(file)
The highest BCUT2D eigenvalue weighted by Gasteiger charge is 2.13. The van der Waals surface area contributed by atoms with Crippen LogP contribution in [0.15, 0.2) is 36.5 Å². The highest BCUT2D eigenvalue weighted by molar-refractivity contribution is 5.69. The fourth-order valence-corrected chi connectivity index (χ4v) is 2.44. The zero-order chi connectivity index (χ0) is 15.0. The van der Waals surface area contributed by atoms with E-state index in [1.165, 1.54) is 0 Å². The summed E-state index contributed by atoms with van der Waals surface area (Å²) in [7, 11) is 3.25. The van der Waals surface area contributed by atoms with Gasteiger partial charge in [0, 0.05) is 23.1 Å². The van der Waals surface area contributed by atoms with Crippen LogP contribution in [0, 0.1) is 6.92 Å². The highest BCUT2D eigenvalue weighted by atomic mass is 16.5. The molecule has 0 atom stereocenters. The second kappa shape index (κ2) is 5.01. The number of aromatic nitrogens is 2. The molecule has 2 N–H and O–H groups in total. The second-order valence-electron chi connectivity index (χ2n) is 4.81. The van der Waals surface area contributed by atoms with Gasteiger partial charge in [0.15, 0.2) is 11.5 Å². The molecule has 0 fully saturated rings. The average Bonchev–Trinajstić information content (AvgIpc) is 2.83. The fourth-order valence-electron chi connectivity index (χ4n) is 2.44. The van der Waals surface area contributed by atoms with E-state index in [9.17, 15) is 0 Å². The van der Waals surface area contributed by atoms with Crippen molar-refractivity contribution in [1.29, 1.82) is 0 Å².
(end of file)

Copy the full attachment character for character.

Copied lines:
The highest BCUT2D eigenvalue weighted by Gasteiger charge is 2.13. The van der Waals surface area contributed by atoms with Crippen LogP contribution in [0.15, 0.2) is 36.5 Å². The highest BCUT2D eigenvalue weighted by molar-refractivity contribution is 5.69. The fourth-order valence-corrected chi connectivity index (χ4v) is 2.44. The zero-order chi connectivity index (χ0) is 15.0. The van der Waals surface area contributed by atoms with E-state index in [1.165, 1.54) is 0 Å². The summed E-state index contributed by atoms with van der Waals surface area (Å²) in [7, 11) is 3.25. The van der Waals surface area contributed by atoms with Gasteiger partial charge in [0, 0.05) is 23.1 Å². The van der Waals surface area contributed by atoms with Crippen LogP contribution in [0, 0.1) is 6.92 Å². The highest BCUT2D eigenvalue weighted by atomic mass is 16.5. The molecule has 0 atom stereocenters. The second kappa shape index (κ2) is 5.01. The number of aromatic nitrogens is 2. The molecule has 2 N–H and O–H groups in total. The second-order valence-electron chi connectivity index (χ2n) is 4.81. The van der Waals surface area contributed by atoms with Gasteiger partial charge in [0.15, 0.2) is 11.5 Å². The molecule has 0 fully saturated rings. The average Bonchev–Trinajstić information content (AvgIpc) is 2.83. The fourth-order valence-electron chi connectivity index (χ4n) is 2.44. The van der Waals surface area contributed by atoms with E-state index in [9.17, 15) is 0 Å². The van der Waals surface area contributed by atoms with Crippen molar-refractivity contribution in [1.29, 1.82) is 0 Å².